You give up vast chunks of your life to work for the money you receive at the end of the month. For that reason, you’re always on the lookout for opportunities to save. But what if someone told you that going green was the best way? It turns out that doing what’s good for the planet can also help you slash your bills. In this post, we’re going to take a look at why. Read on to find out more…
Carpool And Drive Less
We live in a culture where almost everyone feels they have to own a car. But the price of keeping a vehicle on the road is enormous. Depreciation alone costs most motorists thousands of pounds every year. Add to that service fees, taxes, fuel, and insurance, and you’re looking at a sizable chunk of the average annual income.
In this context, carpooling suddenly seems like an excellent idea. Here you share the job of driving to work with people in your local community who live and work in similar locations. Over the year, you can save thousands on fuel and maintenance costs.
Recycle Your Phone
You don’t get paid for regular recycling – that’s a shame. You do, however, get money when you sell Samsung Galaxy S8 – which was my old phone, for example – to a firm that refurbishes it. Companies are willing to pay high prices for recent handsets. You get a wad of cash and prevent your handset from going to the landfill at the same time. It’s a win-win.
Buy Stuff That Is Built To Last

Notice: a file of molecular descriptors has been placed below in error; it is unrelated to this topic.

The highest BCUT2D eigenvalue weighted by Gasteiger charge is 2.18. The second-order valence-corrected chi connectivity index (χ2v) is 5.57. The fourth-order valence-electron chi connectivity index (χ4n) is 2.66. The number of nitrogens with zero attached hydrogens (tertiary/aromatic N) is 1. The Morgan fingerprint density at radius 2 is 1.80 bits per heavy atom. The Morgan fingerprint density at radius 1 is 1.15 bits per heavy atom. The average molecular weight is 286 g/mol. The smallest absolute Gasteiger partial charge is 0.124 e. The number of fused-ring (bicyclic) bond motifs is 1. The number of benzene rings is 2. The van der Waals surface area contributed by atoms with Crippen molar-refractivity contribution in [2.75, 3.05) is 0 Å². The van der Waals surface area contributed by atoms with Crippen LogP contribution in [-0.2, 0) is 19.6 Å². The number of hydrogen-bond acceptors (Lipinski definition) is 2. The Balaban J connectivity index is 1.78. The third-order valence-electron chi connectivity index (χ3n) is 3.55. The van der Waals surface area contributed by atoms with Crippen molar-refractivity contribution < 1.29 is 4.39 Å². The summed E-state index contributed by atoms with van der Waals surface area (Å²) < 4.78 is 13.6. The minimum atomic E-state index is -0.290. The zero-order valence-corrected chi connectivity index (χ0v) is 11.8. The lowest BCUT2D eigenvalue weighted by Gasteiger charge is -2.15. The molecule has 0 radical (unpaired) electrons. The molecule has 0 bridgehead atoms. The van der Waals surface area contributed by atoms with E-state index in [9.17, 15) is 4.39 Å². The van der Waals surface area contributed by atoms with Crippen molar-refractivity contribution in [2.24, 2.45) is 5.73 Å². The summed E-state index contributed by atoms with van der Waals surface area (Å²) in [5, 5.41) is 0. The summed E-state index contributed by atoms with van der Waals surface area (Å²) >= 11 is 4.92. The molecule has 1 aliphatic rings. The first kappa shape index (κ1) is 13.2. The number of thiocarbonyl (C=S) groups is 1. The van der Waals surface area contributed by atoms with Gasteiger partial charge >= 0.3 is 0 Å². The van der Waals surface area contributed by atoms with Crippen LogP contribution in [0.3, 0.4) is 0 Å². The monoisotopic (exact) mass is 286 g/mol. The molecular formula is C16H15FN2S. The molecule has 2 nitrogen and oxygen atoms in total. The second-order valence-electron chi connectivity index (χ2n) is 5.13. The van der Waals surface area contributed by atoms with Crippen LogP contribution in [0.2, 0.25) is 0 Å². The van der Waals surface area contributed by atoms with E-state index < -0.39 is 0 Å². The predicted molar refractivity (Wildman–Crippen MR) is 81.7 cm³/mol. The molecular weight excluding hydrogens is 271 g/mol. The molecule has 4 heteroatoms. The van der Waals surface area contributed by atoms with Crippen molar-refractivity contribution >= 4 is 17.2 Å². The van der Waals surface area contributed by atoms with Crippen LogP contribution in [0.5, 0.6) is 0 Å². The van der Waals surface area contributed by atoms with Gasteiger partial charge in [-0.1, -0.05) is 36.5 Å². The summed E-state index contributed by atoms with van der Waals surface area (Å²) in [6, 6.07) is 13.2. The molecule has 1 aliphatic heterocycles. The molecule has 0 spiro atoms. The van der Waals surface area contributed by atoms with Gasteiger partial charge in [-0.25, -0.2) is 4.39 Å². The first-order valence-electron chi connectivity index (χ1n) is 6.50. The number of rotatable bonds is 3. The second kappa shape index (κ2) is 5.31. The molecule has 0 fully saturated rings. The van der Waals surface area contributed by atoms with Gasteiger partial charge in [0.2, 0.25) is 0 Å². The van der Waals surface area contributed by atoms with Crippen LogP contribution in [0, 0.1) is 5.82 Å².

Cheaper consumer goods seem like a good way of saving money in the here and now, but they’re not so beneficial to the environment. For instance, a quality pair of gardening gloves will last for a decade. A cheap pair might survive a season. Similarly, high-quality wallets and purses will typically survive for the better part of ten years. Low-quality equivalents will not.
Skip The Modern Conveniences
The modern home is rammed with conveniences that make life easier. These devices, however, can suck up a vast quantity of resources to carry out their work. They are a burden on the environment. Skipping some of your modern conveniences, however, is surprisingly comfortable. I am not saying that you need to whip out a washboard and change the way that you clean your clothes! Instead, you could make small changes; like hanging your clothes to dry in the summer, in order to skip using the tumble dryer sometimes for example.
Going green, therefore, can save you a considerable sum of money. You don’t necessarily have to make substantial lifestyle changes or invest in expensive equipment. Often the small changes are the most effective.
Take eating a plant-based diet. Eating grains and beans for supper is usually much less expensive than eating cuts of meat, even with all the subsidies that animal agriculture receives from the government.
Going green is about using fewer resources, so it stands to reason that it leads to a more affordable lifestyle.
*This is a collaborative post